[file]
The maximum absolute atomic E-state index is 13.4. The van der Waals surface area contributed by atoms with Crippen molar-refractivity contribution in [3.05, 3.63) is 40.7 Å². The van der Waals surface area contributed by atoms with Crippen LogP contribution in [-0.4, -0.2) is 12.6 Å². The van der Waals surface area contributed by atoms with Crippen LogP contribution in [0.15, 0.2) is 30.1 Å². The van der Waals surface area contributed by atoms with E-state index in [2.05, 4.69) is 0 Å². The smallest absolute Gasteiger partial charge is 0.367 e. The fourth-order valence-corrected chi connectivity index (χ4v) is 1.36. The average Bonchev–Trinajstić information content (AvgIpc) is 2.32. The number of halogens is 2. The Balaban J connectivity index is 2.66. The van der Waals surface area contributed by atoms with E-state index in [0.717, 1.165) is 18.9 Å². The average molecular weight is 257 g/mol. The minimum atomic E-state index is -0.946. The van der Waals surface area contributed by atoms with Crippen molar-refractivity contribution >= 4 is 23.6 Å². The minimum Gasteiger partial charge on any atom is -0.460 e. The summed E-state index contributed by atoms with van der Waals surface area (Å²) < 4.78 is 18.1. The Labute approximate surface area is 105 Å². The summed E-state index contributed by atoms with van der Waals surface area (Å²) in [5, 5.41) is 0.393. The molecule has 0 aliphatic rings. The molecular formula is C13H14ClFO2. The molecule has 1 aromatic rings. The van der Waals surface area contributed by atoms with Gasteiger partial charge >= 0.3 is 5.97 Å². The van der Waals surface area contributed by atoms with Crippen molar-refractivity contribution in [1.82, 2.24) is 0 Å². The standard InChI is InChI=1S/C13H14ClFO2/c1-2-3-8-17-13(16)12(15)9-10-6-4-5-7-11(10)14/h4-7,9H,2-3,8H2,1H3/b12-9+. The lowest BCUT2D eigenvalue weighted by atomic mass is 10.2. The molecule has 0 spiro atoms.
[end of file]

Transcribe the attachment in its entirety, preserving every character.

The maximum absolute atomic E-state index is 13.4. The van der Waals surface area contributed by atoms with Crippen molar-refractivity contribution in [3.05, 3.63) is 40.7 Å². The van der Waals surface area contributed by atoms with Crippen LogP contribution in [-0.4, -0.2) is 12.6 Å². The van der Waals surface area contributed by atoms with Crippen LogP contribution in [0.15, 0.2) is 30.1 Å². The van der Waals surface area contributed by atoms with E-state index in [2.05, 4.69) is 0 Å². The smallest absolute Gasteiger partial charge is 0.367 e. The fourth-order valence-corrected chi connectivity index (χ4v) is 1.36. The average Bonchev–Trinajstić information content (AvgIpc) is 2.32. The number of halogens is 2. The Balaban J connectivity index is 2.66. The van der Waals surface area contributed by atoms with E-state index in [0.717, 1.165) is 18.9 Å². The average molecular weight is 257 g/mol. The minimum atomic E-state index is -0.946. The van der Waals surface area contributed by atoms with Crippen molar-refractivity contribution >= 4 is 23.6 Å². The minimum Gasteiger partial charge on any atom is -0.460 e. The summed E-state index contributed by atoms with van der Waals surface area (Å²) < 4.78 is 18.1. The Labute approximate surface area is 105 Å². The summed E-state index contributed by atoms with van der Waals surface area (Å²) in [5, 5.41) is 0.393. The molecule has 0 aliphatic rings. The molecular formula is C13H14ClFO2. The molecule has 1 aromatic rings. The van der Waals surface area contributed by atoms with Gasteiger partial charge >= 0.3 is 5.97 Å². The van der Waals surface area contributed by atoms with Crippen molar-refractivity contribution in [1.82, 2.24) is 0 Å². The standard InChI is InChI=1S/C13H14ClFO2/c1-2-3-8-17-13(16)12(15)9-10-6-4-5-7-11(10)14/h4-7,9H,2-3,8H2,1H3/b12-9+. The lowest BCUT2D eigenvalue weighted by atomic mass is 10.2. The molecule has 0 spiro atoms.